Kim EH, Kim YL, Kim SM, Yu KM, Casel MAB, Jang SG,. Pathogenic Assessment of Avian Influenza Viruses in Migratory Birds. Emerg Microbes Infect. 2021 Mar 5:1-40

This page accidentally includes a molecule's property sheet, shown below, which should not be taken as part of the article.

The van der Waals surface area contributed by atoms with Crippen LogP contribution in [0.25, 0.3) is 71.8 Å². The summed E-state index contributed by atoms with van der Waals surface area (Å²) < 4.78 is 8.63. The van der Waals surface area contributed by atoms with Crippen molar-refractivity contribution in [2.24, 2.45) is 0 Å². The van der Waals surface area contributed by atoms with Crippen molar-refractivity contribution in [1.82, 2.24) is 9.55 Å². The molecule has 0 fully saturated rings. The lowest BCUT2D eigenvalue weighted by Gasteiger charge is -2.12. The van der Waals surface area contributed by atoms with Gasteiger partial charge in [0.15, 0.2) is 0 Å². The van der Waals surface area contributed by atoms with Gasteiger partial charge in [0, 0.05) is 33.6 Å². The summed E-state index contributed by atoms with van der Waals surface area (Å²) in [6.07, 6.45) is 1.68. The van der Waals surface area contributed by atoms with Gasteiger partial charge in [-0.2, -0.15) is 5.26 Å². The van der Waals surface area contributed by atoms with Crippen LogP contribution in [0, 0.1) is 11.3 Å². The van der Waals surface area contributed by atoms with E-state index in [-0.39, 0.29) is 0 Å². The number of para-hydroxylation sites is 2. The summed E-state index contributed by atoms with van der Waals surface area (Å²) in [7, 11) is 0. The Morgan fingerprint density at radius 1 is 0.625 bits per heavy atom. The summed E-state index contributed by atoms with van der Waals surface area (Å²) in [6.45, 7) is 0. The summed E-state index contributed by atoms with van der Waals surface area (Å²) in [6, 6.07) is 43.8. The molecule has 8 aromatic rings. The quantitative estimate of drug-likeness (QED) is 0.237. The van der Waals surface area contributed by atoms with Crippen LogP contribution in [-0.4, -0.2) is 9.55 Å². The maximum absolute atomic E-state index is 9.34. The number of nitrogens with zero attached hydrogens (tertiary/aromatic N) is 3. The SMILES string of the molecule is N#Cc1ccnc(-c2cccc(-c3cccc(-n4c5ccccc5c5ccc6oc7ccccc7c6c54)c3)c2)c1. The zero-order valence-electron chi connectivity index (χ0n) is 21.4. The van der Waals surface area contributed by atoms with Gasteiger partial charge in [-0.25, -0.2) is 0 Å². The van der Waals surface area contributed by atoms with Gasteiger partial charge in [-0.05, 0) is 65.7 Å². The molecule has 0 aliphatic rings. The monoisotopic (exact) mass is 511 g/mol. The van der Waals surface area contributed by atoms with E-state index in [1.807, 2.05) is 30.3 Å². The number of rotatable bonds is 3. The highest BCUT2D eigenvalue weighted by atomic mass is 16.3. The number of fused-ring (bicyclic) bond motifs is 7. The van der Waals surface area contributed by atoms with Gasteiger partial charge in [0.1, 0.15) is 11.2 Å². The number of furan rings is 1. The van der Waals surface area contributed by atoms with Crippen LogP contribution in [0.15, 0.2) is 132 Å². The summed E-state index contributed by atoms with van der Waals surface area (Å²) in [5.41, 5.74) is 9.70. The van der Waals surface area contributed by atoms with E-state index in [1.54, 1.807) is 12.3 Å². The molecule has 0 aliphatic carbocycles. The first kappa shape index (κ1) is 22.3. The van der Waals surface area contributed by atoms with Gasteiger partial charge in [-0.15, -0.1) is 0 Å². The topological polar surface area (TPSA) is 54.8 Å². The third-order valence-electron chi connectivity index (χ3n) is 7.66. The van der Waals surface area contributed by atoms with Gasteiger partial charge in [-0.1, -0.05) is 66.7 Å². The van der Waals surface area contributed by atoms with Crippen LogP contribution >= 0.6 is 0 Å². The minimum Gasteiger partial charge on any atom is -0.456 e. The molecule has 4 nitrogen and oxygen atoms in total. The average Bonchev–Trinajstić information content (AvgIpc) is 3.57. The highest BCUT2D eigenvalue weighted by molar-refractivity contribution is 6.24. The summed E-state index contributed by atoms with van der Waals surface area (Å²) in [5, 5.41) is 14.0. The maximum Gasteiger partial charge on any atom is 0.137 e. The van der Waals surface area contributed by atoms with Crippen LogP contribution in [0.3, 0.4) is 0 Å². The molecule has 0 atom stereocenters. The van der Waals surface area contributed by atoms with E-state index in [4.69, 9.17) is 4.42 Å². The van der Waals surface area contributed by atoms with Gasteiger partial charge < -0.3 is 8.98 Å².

Several subtypes of avian influenza (AI) viruses have caused human infections in recent years; however, there is a severe knowledge gap regarding the capacity of wild bird viruses to infect mammals. To assess the risk of mammalian infection by AI viruses from their natural reservoirs, a panel of isolates from 34 wild birds was examined in animal models. All selected AI virus subtypes were found to predominantly possess Eurasian lineage, although reassortment with North American lineage AI viruses was also noted in some isolates. When used to infect chickens, 20 AI isolates could be recovered from oropharyngeal swabs at 5 days post-infection (dpi) without causing significant morbidity. Similarly, mild to no observable disease was observed in mice infected with these viruses although the majority replicated efficiently in murine lungs. As expected, wild bird AI isolates were found to recognize avian-like receptors, while a few strains also exhibited detectable human-like receptor binding. Selected strains were further tested in ferrets, and 15 out of 20 were found to shed the virus in the upper respiratory tract until 5 dpi. Overall, we demonstrate that a diversity of low-pathogenic AI viruses carried by wild migratory birds have the capacity to infect land-based poultry and mammalian hosts while causing minimal signs of clinical disease. This study reiterates that there is a significant capacity for interspecies transmission of AI viruses harbored by wild aquatic birds. Thus, these viruses pose a significant threat to human health underscoring the need for continued surveillance.
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